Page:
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County unveils waste tactics

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In Simcoe County
Jan 29th, 2010
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By BOB BRUTON Barrie Examiner
Residents can have their say about a new Simcoe County waste management strategy in early February.
County councillors heard a presentation on the process leading to a new strategy, by consultants Stantec, yesterday.
The plan is to have a new strategy ready for Simcoe County council approval in June.
“Solving waste management is a serious issue that council must address,” said Simcoe County Warden Cal Patterson.
Janine Ralph of Stantec indicated why such a strategy is essential.
“As of today, there’s only five or six years of operating capacity left in the (county’s dump) sites,” she said.
At the beginning of 2009, only three of the county’s six landfills — Nottawasaga, Oro and Tosorontio — had remaining capacity, about 767,000 cubic metres. With about 110,000 cubic metres of capacity being used last year, the math alone shows the need.
Simcoe County requires a new strategy for handling its future waste after council mothballed dump Site 41, in Tiny Township, following widespread public opposition last year.
“Site 41 is not an option,” said Ralph. “It has been taken off the table by council. Short-term.”
Ralph said the county’s short-term options now are to modify existing landfills, to increase their capacity, or to use landfills outside Simcoe.
“I think we have made it abundantly clear we are not in the mood for any new landfills,” said Tay Township Mayor Scott Warnock.
Ramara Township Mayor Bill Duffy said new technology might be the county’s best hope.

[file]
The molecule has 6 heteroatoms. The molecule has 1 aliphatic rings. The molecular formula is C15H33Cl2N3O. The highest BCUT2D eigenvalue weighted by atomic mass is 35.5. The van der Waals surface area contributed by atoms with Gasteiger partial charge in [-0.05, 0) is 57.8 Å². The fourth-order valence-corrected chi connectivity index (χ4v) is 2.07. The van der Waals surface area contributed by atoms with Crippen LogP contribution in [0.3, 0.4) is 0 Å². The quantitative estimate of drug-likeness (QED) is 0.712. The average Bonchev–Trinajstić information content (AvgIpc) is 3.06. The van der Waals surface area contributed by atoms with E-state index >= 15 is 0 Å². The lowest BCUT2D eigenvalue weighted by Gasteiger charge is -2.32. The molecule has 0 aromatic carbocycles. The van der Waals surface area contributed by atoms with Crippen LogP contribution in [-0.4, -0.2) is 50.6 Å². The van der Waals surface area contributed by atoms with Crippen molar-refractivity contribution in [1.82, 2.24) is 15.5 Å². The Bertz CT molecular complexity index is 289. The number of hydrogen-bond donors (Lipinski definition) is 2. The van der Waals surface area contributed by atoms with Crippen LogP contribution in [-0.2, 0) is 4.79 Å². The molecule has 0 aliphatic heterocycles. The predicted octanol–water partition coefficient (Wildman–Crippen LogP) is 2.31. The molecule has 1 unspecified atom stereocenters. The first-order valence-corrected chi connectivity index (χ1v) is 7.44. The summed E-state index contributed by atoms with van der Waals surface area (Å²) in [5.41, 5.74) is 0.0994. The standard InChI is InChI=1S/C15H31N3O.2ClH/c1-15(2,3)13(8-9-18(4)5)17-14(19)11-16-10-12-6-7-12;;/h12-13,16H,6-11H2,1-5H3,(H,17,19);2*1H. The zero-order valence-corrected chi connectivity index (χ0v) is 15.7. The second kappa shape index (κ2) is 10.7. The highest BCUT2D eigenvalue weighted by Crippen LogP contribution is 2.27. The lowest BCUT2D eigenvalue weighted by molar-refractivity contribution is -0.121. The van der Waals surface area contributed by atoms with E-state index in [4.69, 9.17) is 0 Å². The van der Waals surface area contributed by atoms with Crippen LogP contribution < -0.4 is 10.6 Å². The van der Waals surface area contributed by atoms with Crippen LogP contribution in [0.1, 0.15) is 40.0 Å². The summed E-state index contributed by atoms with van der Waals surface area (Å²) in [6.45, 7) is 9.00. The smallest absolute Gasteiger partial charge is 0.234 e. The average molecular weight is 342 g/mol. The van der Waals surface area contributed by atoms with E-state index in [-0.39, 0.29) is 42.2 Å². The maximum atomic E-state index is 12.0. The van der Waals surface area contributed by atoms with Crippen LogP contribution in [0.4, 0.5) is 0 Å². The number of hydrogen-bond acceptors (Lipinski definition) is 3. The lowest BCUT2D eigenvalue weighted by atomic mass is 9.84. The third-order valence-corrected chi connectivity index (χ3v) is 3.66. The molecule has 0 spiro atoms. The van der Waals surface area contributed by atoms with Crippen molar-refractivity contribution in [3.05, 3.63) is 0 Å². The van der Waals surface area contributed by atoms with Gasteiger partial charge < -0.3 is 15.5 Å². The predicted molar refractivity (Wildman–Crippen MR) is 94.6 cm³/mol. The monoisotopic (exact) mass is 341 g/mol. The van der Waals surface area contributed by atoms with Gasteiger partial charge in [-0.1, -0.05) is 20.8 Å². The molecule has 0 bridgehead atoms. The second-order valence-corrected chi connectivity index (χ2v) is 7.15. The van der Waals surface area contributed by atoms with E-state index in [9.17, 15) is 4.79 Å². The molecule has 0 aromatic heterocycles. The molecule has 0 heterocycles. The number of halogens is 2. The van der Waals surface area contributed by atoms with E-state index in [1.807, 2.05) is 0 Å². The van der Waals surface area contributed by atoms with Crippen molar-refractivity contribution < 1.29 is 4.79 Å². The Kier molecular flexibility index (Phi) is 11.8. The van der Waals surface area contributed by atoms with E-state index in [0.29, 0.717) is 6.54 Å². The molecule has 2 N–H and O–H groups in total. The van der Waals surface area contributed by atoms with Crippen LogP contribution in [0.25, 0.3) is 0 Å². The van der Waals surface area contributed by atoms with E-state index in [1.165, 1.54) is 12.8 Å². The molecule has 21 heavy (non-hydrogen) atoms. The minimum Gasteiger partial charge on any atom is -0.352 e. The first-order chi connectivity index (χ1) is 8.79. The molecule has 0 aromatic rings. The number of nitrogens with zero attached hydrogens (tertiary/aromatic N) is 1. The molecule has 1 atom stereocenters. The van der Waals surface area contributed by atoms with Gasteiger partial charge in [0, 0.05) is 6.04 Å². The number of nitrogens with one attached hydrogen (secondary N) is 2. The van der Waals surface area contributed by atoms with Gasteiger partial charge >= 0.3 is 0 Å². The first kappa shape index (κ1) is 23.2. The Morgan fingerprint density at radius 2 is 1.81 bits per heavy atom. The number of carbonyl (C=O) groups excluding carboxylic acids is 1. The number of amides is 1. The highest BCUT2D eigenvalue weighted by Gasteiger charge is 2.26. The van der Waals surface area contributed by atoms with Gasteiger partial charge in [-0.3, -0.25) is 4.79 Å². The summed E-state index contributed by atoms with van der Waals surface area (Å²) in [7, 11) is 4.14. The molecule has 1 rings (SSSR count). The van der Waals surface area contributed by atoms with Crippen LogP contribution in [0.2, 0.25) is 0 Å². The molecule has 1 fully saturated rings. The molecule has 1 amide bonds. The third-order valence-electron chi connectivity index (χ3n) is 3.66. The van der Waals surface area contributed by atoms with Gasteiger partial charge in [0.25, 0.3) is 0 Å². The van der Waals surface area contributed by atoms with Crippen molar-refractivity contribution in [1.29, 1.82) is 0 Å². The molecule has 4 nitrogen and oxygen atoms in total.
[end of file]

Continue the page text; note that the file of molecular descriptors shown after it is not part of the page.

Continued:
“We have six years of (landfill) capacity left and I don’t think you will see a new landfill in Simcoe County,” he said.
Essa Township Mayor David Guergis said the province must convince business and industry to re-think what is produced.
“We are a throw-away society,” he said. “I think we need to push the province to (get manufacturers to) provide things that can be repaired, to reduce waste.”
Rob McCullough, the county’s manager of environmental services, said the strategy must determine more than just where the waste goes.
“It must identify the process and approach we can employ to increase diversion,” he said.
McCullough also said the county needs to know how much waste will need to be handled in the next 20 years.
Such measures as full user-pay for every bag, increasing the recycling container capacity, more depots for bulky goods, clear garbage bags to identify recyclable materials, education and promotion are being considered for the waste management strategy.
It could also consider whether to contract out the process of recycling materials, or build such a facility in Simcoe County. The same choice could be made for organics.
David Payne, also of Stantec, said the waste management strategy is still in its initial stages.
“This is a master-plan exercise that will lead to a strategy,” he said, “to tell us what direction we want to go.”
The public consultation on waste management options will take place Feb. 8, 9 and 10. Times and locations are still to be announced.
Public information sessions have been scheduled for the week of May 3.
Steve Ogden, long-time opponent to Site 41, has presented the county with a long list of signatures asking that the public consultation process, and the reporting of it, be transparent and accurate.
“The process. . . will only succeed if the county listens to the people,” he said in the petition.

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